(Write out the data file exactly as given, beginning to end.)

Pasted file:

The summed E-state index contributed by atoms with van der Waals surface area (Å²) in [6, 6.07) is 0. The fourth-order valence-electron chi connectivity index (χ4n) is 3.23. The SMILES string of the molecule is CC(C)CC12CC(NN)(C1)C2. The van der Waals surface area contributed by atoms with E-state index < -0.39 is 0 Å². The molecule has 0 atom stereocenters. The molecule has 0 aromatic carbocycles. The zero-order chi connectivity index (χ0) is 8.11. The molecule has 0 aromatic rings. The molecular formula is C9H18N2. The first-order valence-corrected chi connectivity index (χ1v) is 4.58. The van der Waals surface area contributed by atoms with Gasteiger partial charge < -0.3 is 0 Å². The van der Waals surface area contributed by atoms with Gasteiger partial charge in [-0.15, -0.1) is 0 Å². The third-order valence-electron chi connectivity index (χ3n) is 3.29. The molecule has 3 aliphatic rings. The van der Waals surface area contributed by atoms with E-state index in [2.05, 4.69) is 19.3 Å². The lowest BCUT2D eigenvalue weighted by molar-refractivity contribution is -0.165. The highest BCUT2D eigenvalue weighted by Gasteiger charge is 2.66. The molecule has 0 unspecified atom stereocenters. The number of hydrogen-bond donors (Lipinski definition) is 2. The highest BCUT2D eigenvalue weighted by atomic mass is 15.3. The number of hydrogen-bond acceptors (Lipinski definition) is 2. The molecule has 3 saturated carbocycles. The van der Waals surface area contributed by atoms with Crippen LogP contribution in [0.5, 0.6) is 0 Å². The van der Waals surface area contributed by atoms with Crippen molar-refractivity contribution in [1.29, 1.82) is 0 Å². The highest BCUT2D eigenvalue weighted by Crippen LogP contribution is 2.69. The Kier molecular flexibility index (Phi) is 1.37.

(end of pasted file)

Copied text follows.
The summed E-state index contributed by atoms with van der Waals surface area (Å²) in [6, 6.07) is 0. The fourth-order valence-electron chi connectivity index (χ4n) is 3.23. The SMILES string of the molecule is CC(C)CC12CC(NN)(C1)C2. The van der Waals surface area contributed by atoms with E-state index < -0.39 is 0 Å². The molecule has 0 atom stereocenters. The molecule has 0 aromatic carbocycles. The zero-order chi connectivity index (χ0) is 8.11. The molecule has 0 aromatic rings. The molecular formula is C9H18N2. The first-order valence-corrected chi connectivity index (χ1v) is 4.58. The van der Waals surface area contributed by atoms with Gasteiger partial charge < -0.3 is 0 Å². The van der Waals surface area contributed by atoms with Gasteiger partial charge in [-0.15, -0.1) is 0 Å². The third-order valence-electron chi connectivity index (χ3n) is 3.29. The molecule has 3 aliphatic rings. The van der Waals surface area contributed by atoms with E-state index in [2.05, 4.69) is 19.3 Å². The lowest BCUT2D eigenvalue weighted by molar-refractivity contribution is -0.165. The highest BCUT2D eigenvalue weighted by Gasteiger charge is 2.66. The molecule has 0 unspecified atom stereocenters. The number of hydrogen-bond donors (Lipinski definition) is 2. The highest BCUT2D eigenvalue weighted by atomic mass is 15.3. The number of hydrogen-bond acceptors (Lipinski definition) is 2. The molecule has 3 saturated carbocycles. The van der Waals surface area contributed by atoms with Crippen LogP contribution in [0.5, 0.6) is 0 Å². The van der Waals surface area contributed by atoms with Crippen molar-refractivity contribution in [1.29, 1.82) is 0 Å². The highest BCUT2D eigenvalue weighted by Crippen LogP contribution is 2.69. The Kier molecular flexibility index (Phi) is 1.37.